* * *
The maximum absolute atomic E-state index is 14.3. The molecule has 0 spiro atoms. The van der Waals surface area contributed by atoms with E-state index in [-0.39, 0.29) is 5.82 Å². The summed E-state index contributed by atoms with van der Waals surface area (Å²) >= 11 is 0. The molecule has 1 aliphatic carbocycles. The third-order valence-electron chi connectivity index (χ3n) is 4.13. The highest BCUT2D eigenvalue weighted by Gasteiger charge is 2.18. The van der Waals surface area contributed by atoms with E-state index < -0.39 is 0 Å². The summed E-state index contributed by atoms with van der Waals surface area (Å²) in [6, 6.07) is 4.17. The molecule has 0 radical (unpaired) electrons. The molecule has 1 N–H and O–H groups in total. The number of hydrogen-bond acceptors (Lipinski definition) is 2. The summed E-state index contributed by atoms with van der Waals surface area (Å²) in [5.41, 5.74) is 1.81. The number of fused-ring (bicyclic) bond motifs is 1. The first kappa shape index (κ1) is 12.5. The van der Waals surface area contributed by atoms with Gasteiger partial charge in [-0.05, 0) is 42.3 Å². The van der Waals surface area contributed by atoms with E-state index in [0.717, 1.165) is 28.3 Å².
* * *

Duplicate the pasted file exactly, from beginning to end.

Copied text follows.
The maximum absolute atomic E-state index is 14.3. The molecule has 0 spiro atoms. The van der Waals surface area contributed by atoms with E-state index in [-0.39, 0.29) is 5.82 Å². The summed E-state index contributed by atoms with van der Waals surface area (Å²) >= 11 is 0. The molecule has 1 aliphatic carbocycles. The third-order valence-electron chi connectivity index (χ3n) is 4.13. The highest BCUT2D eigenvalue weighted by Gasteiger charge is 2.18. The van der Waals surface area contributed by atoms with E-state index < -0.39 is 0 Å². The summed E-state index contributed by atoms with van der Waals surface area (Å²) in [6, 6.07) is 4.17. The molecule has 0 radical (unpaired) electrons. The molecule has 1 N–H and O–H groups in total. The number of hydrogen-bond acceptors (Lipinski definition) is 2. The summed E-state index contributed by atoms with van der Waals surface area (Å²) in [5.41, 5.74) is 1.81. The number of fused-ring (bicyclic) bond motifs is 1. The first kappa shape index (κ1) is 12.5. The van der Waals surface area contributed by atoms with Gasteiger partial charge in [-0.05, 0) is 42.3 Å². The van der Waals surface area contributed by atoms with E-state index in [0.717, 1.165) is 28.3 Å².